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The Bible's Many Voicesby Michael Carasik
Synopses & Reviews
Customers in Europe should contact Combined Academic Publishers to order a copy of this book.
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The Hebrew Bible is only part of ancient Israel’s writings. Another collection of Jewish works has survived from late- and post-biblical times, a great library that bears witness to the rich spiritual life of Jews in that period. This library consists of the most varied sorts of texts: apocalyptic visions and prophecies, folktales and legends, collections of wise sayings, laws and rules of conduct, commentaries on Scripture, ancient prayers, and much, much more.
While specialists have studied individual texts or subsections of this vast library, Outside the Bible seeks for the first time to bring together all the major components into a single collection, gathering portions of the Dead Sea Scrolls, the Septuagint, the biblical Apocrypha, and Pseudepigrapha, and the writings of Philo of Alexandria and Josephus.
The editors have brought together these diverse works in order to highlight what has often been neglected; their common Jewish background. For this reason the commentaries that accompany the texts devote special attention to references to Hebrew Scripture and to issues of halakhah (Jewish law), their allusions to motifs and themes known from later Rabbinic writings in Talmud and Midrash, their evocation of recent or distant events in Jewish history, and their references to other texts in this collection.
The work of more than seventy contributing experts in a range of fields, Outside the Bible offers new insights into the development of Judaism and Early Christianity. This three-volume set of translations, introductions, and detailed commentaries is a must-have for scholars, students, and anyone interested in this great body of ancient Jewish writings.
The collection includes a general introduction and opening essays, new and revised translations, and detailed introductions, commentaries, and notes that place each text in its historical and cultural context. A timeline of the Second Temple Period, two appendixes (Books of the Bible; Second Temple Literature), and a general subject index complete the set.
Thanks to these generous donors for making the publication of this book possible: The Friedman French Foundation.
First published 500 years ago as the “Rabbinic Bible,” the biblical commentaries known as the Miqraot Gedolot have inspired and educated generations of Hebrew readers. With this edition, the voices of Rashi, Ibn Ezra, Nachmanides, Rashbam, and other medieval commentators come alive once more, speaking in a contemporary English translation annotated and explicated for lay readers.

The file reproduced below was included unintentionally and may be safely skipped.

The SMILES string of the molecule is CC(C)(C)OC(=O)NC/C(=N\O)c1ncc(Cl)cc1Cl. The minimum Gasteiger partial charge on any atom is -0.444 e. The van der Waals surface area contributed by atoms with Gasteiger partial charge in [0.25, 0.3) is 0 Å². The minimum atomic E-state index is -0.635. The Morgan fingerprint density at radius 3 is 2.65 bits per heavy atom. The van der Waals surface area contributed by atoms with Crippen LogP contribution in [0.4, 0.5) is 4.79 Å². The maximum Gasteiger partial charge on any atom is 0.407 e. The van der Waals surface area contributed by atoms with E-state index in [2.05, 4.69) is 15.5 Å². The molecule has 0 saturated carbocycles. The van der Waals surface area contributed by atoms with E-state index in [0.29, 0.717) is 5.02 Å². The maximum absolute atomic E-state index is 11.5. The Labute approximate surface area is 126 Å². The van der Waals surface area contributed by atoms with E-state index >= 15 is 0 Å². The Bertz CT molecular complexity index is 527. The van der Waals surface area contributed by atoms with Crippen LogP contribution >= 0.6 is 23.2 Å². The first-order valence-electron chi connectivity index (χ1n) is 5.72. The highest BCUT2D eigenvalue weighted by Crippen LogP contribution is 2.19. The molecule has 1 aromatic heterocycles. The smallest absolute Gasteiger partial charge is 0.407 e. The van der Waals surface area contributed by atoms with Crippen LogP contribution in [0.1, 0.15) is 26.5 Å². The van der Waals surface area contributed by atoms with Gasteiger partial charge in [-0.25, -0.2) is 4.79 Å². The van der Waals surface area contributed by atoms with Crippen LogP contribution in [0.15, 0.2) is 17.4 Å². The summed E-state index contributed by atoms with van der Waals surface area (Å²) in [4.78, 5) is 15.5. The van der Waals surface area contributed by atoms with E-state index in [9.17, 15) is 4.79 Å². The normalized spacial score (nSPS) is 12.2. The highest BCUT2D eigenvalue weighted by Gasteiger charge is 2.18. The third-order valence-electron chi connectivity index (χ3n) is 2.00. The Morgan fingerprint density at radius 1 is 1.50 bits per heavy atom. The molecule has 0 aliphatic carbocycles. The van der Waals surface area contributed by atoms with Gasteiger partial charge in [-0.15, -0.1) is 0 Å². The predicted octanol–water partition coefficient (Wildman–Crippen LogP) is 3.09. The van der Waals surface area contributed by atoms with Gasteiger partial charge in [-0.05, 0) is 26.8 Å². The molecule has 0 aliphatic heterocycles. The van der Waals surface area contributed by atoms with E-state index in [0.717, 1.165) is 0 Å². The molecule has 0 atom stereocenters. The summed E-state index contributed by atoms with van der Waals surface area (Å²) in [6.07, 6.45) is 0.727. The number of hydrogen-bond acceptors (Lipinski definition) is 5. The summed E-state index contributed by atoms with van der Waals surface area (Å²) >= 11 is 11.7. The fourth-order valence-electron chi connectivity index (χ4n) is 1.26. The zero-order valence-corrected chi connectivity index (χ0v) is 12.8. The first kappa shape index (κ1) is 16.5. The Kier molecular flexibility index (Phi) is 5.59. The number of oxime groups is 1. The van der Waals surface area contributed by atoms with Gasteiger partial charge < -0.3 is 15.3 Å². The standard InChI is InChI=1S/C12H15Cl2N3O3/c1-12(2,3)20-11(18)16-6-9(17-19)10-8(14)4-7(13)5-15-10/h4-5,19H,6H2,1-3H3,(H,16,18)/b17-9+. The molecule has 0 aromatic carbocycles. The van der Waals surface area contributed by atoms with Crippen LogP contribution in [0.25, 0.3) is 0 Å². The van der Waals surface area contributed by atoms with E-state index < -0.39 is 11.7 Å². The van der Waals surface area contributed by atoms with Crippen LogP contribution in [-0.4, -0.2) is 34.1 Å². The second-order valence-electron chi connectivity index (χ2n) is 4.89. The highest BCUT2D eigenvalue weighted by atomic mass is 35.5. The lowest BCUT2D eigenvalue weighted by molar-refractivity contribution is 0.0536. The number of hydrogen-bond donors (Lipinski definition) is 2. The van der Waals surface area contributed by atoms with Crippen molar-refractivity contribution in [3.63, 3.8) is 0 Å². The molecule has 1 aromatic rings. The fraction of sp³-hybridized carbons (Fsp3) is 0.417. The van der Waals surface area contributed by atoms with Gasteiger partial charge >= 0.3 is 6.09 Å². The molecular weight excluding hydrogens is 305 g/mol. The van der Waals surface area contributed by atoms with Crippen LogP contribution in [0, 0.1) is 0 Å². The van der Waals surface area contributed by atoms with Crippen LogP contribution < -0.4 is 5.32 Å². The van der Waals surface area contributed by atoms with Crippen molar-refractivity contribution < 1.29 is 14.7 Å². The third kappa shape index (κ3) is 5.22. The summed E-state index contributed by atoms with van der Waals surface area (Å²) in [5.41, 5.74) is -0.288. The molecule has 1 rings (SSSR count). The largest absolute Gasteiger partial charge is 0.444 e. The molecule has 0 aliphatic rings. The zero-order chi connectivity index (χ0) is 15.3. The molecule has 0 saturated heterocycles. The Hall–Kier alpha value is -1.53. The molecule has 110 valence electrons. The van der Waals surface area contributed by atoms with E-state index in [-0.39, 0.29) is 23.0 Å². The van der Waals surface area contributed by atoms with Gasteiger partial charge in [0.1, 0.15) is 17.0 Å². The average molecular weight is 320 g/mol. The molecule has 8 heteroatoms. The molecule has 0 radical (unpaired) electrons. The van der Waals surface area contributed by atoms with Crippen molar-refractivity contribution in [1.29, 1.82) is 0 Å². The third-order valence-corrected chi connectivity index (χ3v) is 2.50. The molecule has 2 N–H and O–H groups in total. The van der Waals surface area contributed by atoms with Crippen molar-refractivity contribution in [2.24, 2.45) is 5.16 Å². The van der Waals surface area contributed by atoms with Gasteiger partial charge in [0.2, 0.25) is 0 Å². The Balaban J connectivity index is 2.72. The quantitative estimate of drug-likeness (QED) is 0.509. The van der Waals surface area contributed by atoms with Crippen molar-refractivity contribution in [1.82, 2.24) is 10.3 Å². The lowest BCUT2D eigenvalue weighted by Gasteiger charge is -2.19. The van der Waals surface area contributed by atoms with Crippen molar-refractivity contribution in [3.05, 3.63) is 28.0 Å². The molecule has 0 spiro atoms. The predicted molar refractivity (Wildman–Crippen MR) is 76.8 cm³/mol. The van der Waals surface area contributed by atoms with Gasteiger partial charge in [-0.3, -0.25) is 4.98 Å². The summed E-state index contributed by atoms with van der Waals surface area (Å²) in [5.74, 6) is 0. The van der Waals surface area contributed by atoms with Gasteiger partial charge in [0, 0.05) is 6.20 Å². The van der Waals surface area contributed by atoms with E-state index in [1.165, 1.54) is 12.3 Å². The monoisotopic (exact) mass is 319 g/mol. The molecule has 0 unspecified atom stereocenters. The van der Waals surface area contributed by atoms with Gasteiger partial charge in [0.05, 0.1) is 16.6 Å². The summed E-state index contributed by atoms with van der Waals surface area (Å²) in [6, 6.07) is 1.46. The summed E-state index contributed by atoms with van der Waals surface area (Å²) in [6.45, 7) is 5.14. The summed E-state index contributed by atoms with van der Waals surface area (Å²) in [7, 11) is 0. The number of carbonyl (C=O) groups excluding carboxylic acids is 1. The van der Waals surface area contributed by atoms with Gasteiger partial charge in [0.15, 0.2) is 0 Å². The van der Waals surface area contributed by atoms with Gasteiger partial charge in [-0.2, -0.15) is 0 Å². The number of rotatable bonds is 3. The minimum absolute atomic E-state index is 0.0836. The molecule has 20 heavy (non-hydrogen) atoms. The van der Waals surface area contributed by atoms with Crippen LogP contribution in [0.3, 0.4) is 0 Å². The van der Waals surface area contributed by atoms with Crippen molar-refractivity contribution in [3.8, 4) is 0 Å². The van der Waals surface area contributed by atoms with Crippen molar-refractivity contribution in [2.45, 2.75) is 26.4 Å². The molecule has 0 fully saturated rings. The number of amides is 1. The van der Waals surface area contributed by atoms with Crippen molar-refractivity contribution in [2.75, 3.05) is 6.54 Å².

Each page of The Commentators Bible contains several Hebrew verses from the book of Exodus, surrounded by both the 1917 and 1985 JPS translations and new English translations of the major commentators. This large-format volume is beautifully designed for ease of navigation among the many elements on each page, including explanatory notes and selected additional comments from the works of Bekhor Shor, Hizkuni, Abarbanel, Sforno, Gersonides, and others. JPS is pleased to make available for group study and teaching purposes individual parshiyot (weekly Torah readings) from The Commentators Bible.
The most common English translations of the Bible often sound like a single, somewhat archaic voice. In fact, the Bible is made up of many separate books composed by multiple writers in a wide range of styles and perspectives. It is, as Michael Carasik demonstrates, not a remote text reserved for churches and synagogues but rather a human document full of history, poetry, politics, theology, and spirituality.
Using historic, linguistic, anthropological, and theological sources, Carasik helps us distinguish between the Jewish Bibleandrsquo;s voicesandmdash;the mythic, the historical, the prophetic, the theological, and the legal. By articulating the differences among these voices, he shows us not just their messages and meanings but also what mattered to the authors. In these contrasts we encounter the Bible anew as a living work whose many voices tell us about the world out of which the Bible grewandmdash;and the world that it created.
Listen to the authorand#39;s podcast.
About the Author
Michael Carasik is the compiler and translator of the Rubin JPSand#160;Miqraand#8217;ot Gedolot Commentatorsand#8217; Bible series and the author of Theologies of the Mind in Biblical Israel.
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